You don’t want to miss this event! CLICK HERE to purchase your ticket! If you have questions, contact Development Officer Rachel Evans at (313) 683-9587 or revans@mchsmi.org.

CLICK HERE to view photos from our 2019 Annual Dinner. 

We Are Essential

Posted On : 4/4/2020

In a matter of weeks, life as we know it has turned upside down. The COVID-19 global pandemic has spread like wildfire and in turn, quickly upended our daily routines. We’re sheltering in place, schools are closed, grocery stores are bare and streets are empty. At MCHS, now more than ever, our work is essential. Deemed an essential organization by the state of Michigan, the ongoing direct care, health and safety we provide to nearly 60 boys on campus continues to be our number one focus. And while many MCHS staff are fortunate to work from home remotely, our youth specialists and direct care staff continue to commute to work, day in and day, out because we are essential. 

MCHS staff are essential in providing love and restoring the hope to nearly 60 boys in our residential program, ages 5 to 18 — all of whom are in foster care as a direct result of the severe neglect and abuse they’ve survived. For our children, life has consistently been inconsistent. For them, MCHS became their rock, offering stability and comfort in knowing that they are safe, cared for and protected by our dedicated staff. We are essential. 

Information about the outbreak changes rapidly, day-by-day. As an organization, we recognized our responsibility to launch an emergency plan, protecting not only our youth but our employees as well. For the dedication and undying care our team members give to our youth, we recognized that as an organization, they deserved a comprehensive plan to protect and support them through this unprecedented time. When we put our staff first, they can put our children and foster families first. They are essential. 

We took the following necessary measures to reassure our direct care staff of their value to our MCHS. To support our staff through this pandemic, we:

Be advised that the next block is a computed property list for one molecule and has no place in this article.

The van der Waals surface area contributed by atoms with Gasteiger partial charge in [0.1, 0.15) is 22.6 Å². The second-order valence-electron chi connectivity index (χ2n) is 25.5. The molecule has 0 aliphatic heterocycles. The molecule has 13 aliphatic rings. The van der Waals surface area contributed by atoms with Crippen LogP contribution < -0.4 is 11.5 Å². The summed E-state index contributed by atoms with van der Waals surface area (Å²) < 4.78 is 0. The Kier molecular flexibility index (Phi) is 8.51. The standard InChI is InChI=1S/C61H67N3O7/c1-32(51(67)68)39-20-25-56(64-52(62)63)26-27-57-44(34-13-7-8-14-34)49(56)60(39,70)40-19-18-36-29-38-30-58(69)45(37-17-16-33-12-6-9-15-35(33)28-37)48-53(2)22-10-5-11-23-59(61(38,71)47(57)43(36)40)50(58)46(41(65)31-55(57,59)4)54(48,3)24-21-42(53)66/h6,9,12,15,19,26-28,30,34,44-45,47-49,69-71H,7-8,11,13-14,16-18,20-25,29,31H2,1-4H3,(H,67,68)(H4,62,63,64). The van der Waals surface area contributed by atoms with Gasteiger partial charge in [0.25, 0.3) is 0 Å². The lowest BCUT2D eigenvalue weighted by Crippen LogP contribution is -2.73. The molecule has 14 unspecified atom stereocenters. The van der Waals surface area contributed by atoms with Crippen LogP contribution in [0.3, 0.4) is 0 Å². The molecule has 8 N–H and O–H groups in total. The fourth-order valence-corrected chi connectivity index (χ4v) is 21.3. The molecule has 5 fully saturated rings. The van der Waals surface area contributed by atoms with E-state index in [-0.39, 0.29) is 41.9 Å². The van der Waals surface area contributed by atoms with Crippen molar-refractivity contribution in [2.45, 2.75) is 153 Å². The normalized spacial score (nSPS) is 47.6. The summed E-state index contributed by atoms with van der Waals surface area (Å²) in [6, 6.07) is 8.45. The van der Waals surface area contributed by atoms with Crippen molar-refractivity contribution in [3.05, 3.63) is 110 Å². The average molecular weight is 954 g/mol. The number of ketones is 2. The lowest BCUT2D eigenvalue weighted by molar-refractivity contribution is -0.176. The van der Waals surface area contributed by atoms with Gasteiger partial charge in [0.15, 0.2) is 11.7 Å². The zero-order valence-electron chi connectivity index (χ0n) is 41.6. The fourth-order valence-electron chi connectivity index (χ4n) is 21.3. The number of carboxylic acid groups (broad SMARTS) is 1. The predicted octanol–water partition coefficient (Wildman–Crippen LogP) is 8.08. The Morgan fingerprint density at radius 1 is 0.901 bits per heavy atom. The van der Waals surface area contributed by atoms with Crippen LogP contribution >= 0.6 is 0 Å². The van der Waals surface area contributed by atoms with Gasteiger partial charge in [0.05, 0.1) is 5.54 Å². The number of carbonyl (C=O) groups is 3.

• Provide bonus pay (time and a half) to our essential team members on our residential staff. 
  • Provide and enforce daily health screenings for employees that are required to work on campus.
  • Provide all non-residential employees with the tools needed to work from the safety of their homes. 
  • Created our Employee Emergency Assistance Fund for any team member who may need financial assistance due to COVID-19 medical reasons. 

Our staff is essential to the mission and livelihood of MCHS. Because of their hard work and dedication, we continue to lead child welfare in Michigan as the premier residential agency. We lead by serving those who serve. We are essential.

Communicating With Your Child About COVID-19

Communicating With Your Child About COVID-19

Posted On : 4/2/2020

As the country and our state adjust to the new normal during the COVID-19 outbreak, our children are also adjusting to multiple stressors. The pandemic has undoubtedly created anxiety, changed the way we work and educate our children, all while practicing social isolation. There are no sporting events to attend, no playdates with friends and grandparents are off limits to protect their health. While children may not fully understand the impact of the outbreak, they certainly feel the physical, emotional and mental shifts we have made to ensure health and safety. Here are a few ways to speak to your children about what’s going on.

Stay Calm

The main role a parent or caregiver can play is in staying calm and offering reassurance. Children respond to not only what you say but more importantly, what you do. Make time to talk with a child on their level. Make sure the information is appropriate to their developmental level and easy to digest. Information at a level beyond what the child can understand will add to the anxiety. Be sure to answer a child’s questions to the best of your ability, remaining positive and upbeat. 

Limit Their Exposure

Limit the amount of information regarding COVID-19 a child is exposed to. It’s important to explain to children that some information may be based on rumors, not on facts. Reaffirm that you are available to be their main source of information and are available to talk through what’s going on. Turn the television off can be a good starting point. 

Practice Good Habits 

Help a child feel in control and  provide examples of things they can do to limit their exposure and stay healthy. This includes how to wash their hands regularly with soap and water. Pick a favorite song that lasts 20 seconds and sing together while washing. Also, teach a child how to sneeze or cough into a tissue or the elbow of their sleeve instead of their hands or the air. Let a child assist with cleaning toys, game controllers and door handles with wipes that remove bacteria. Finally, remind children to keep their hands away from their mouths and face. By following simple health precautions paired with social distancing, a child will be helping in the most effective way to limit exposure to COVID-19.